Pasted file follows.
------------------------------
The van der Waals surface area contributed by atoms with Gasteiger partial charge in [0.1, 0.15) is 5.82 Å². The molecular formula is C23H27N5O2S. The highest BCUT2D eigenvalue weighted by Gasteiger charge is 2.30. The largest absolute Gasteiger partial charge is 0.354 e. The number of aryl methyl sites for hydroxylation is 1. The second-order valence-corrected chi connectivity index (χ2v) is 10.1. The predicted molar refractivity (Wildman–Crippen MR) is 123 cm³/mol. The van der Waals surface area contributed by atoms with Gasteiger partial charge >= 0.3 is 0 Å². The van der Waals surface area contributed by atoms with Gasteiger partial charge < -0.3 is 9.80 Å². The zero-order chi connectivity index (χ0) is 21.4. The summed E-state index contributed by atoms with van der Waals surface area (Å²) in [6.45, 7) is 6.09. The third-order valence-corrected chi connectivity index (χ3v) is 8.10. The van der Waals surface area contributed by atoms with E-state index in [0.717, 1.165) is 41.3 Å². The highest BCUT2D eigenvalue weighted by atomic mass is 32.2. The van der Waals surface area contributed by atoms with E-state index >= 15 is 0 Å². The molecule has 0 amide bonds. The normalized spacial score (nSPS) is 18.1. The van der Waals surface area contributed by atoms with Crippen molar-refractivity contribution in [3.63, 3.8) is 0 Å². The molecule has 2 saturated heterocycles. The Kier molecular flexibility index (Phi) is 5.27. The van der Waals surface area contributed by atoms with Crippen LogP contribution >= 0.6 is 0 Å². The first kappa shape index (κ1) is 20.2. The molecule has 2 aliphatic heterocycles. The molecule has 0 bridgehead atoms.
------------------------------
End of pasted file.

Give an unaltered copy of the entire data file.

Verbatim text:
The van der Waals surface area contributed by atoms with Gasteiger partial charge in [0.1, 0.15) is 5.82 Å². The molecular formula is C23H27N5O2S. The highest BCUT2D eigenvalue weighted by Gasteiger charge is 2.30. The largest absolute Gasteiger partial charge is 0.354 e. The number of aryl methyl sites for hydroxylation is 1. The second-order valence-corrected chi connectivity index (χ2v) is 10.1. The predicted molar refractivity (Wildman–Crippen MR) is 123 cm³/mol. The van der Waals surface area contributed by atoms with Gasteiger partial charge >= 0.3 is 0 Å². The van der Waals surface area contributed by atoms with Gasteiger partial charge < -0.3 is 9.80 Å². The zero-order chi connectivity index (χ0) is 21.4. The summed E-state index contributed by atoms with van der Waals surface area (Å²) in [6.45, 7) is 6.09. The third-order valence-corrected chi connectivity index (χ3v) is 8.10. The van der Waals surface area contributed by atoms with E-state index in [0.717, 1.165) is 41.3 Å². The highest BCUT2D eigenvalue weighted by atomic mass is 32.2. The van der Waals surface area contributed by atoms with E-state index >= 15 is 0 Å². The molecule has 0 amide bonds. The normalized spacial score (nSPS) is 18.1. The van der Waals surface area contributed by atoms with Crippen molar-refractivity contribution in [3.63, 3.8) is 0 Å². The molecule has 2 saturated heterocycles. The Kier molecular flexibility index (Phi) is 5.27. The van der Waals surface area contributed by atoms with Crippen LogP contribution >= 0.6 is 0 Å². The first kappa shape index (κ1) is 20.2. The molecule has 2 aliphatic heterocycles. The molecule has 0 bridgehead atoms.